Photo/Illutration The blue poster promotes the Go To Travel campaign as tourists pack the street near Kiyomizudera temple in Kyoto's Higashiyama Ward in October. (Asahi Shimbun file photo)

"Hojokin to Seikento" (Subsidies and party in power), a book by former Asahi Shimbun political reporter Michisada Hirose, begins with this observation: "Subsidies are a convenient tool of governance for the government in power."

Hirose continues, "The government remains in the background, from where it tightens or loosens the purse strings of subsidies to lead the recipient in the desired direction."

He also nails down the essence of subsidies by pointing out that they do not scream "power" in the way laws and official notices do.

Published in the 1980s, the work examines how agricultural and public works subsidies became bloated until they were extremely difficult to cut back.

Times have changed, and the current government appears to have skillfully led the public with its "travel subsidies" for the entire nation, better known as the Go To Travel tourism promotion campaign.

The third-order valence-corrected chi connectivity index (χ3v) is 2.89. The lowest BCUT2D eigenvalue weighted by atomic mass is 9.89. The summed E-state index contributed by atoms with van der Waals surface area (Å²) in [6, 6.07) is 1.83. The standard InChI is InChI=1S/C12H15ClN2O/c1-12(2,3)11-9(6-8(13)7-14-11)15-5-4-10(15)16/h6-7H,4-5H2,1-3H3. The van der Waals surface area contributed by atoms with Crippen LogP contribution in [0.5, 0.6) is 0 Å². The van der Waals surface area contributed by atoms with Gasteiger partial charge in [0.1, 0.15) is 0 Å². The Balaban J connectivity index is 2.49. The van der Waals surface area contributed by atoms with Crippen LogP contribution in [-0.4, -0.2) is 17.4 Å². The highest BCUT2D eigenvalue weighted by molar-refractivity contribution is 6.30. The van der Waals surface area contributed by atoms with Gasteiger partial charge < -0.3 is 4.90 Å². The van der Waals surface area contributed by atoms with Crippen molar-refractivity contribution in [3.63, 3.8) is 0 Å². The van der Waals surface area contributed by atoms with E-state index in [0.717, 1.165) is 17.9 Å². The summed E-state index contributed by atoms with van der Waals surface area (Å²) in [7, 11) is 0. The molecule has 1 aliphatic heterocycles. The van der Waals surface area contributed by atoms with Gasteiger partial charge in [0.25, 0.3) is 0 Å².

I think the program proved meaningful to a certain degree, because it served to counterbalance the government's excesses at one time in condemning any trip across prefectural borders as if it were an unforgivable crime.

But once past that phase, I believe the Go To Travel campaign's usefulness expired. Flaws in the program itself came to light, such as that even though flexibility is indispensable to infection control, suspending the program results in travel plan cancellations that are subject to hefty penalty fees. And adding to this absurdity is that taxpayer money is being used for the payment of penalties.

In the first place, the Go To Travel program is definitely not for those who don't have the luxury of being able to go on a holiday trip. And for front-line medical staff battling the pandemic, or anyone refraining from going out to minimize their risks of infection, the program is nothing short of unfair.

Some people are hailing the government's decision to suspend the program as a commendable political decision. But I couldn't disagree more.

All the government has done is to suspend the disbursement of taxpayer money in the form of tourism promotion subsidies.

How does the government intend to deal with the pandemic's "third wave"?

I have yet to hear a single meaningful word from Prime Minister Yoshihide Suga.

--The Asahi Shimbun, Dec. 16

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Vox Populi, Vox Dei is a popular daily column that takes up a wide range of topics, including culture, arts and social trends and developments. Written by veteran Asahi Shimbun writers, the column provides useful perspectives on and insights into contemporary Japan and its culture.